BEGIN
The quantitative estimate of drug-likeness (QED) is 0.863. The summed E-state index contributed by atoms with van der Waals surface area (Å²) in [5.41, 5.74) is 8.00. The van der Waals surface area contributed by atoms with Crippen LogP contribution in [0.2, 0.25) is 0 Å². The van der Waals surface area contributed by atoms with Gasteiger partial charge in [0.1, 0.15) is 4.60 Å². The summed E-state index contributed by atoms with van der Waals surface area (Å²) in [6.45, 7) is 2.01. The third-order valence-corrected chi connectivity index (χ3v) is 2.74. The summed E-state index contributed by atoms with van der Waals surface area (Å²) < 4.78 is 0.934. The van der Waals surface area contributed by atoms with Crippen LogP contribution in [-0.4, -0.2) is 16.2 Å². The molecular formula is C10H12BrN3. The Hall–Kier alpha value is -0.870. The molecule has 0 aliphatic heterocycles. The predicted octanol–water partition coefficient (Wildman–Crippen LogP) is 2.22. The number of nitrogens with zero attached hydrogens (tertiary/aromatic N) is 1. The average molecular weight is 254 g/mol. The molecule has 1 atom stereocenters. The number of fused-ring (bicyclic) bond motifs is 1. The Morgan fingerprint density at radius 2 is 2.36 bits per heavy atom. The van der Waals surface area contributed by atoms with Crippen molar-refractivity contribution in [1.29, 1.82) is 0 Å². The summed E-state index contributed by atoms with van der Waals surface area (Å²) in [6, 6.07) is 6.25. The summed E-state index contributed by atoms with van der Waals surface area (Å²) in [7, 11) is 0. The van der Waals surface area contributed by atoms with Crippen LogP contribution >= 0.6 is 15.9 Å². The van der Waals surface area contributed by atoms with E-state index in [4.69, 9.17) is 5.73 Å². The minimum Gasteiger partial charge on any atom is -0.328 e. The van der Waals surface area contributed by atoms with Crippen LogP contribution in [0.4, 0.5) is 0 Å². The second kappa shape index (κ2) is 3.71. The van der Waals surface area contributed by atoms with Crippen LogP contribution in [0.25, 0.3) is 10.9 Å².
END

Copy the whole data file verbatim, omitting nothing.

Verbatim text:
The quantitative estimate of drug-likeness (QED) is 0.863. The summed E-state index contributed by atoms with van der Waals surface area (Å²) in [5.41, 5.74) is 8.00. The van der Waals surface area contributed by atoms with Crippen LogP contribution in [0.2, 0.25) is 0 Å². The van der Waals surface area contributed by atoms with Gasteiger partial charge in [0.1, 0.15) is 4.60 Å². The summed E-state index contributed by atoms with van der Waals surface area (Å²) in [6.45, 7) is 2.01. The third-order valence-corrected chi connectivity index (χ3v) is 2.74. The summed E-state index contributed by atoms with van der Waals surface area (Å²) < 4.78 is 0.934. The van der Waals surface area contributed by atoms with Crippen LogP contribution in [-0.4, -0.2) is 16.2 Å². The molecular formula is C10H12BrN3. The Hall–Kier alpha value is -0.870. The molecule has 0 aliphatic heterocycles. The predicted octanol–water partition coefficient (Wildman–Crippen LogP) is 2.22. The number of nitrogens with zero attached hydrogens (tertiary/aromatic N) is 1. The average molecular weight is 254 g/mol. The molecule has 1 atom stereocenters. The number of fused-ring (bicyclic) bond motifs is 1. The Morgan fingerprint density at radius 2 is 2.36 bits per heavy atom. The van der Waals surface area contributed by atoms with Crippen molar-refractivity contribution in [1.29, 1.82) is 0 Å². The summed E-state index contributed by atoms with van der Waals surface area (Å²) in [6, 6.07) is 6.25. The summed E-state index contributed by atoms with van der Waals surface area (Å²) in [7, 11) is 0. The van der Waals surface area contributed by atoms with Crippen LogP contribution >= 0.6 is 15.9 Å². The van der Waals surface area contributed by atoms with E-state index in [4.69, 9.17) is 5.73 Å². The minimum Gasteiger partial charge on any atom is -0.328 e. The van der Waals surface area contributed by atoms with Crippen LogP contribution in [0.4, 0.5) is 0 Å². The second kappa shape index (κ2) is 3.71. The van der Waals surface area contributed by atoms with Crippen LogP contribution in [0.25, 0.3) is 10.9 Å².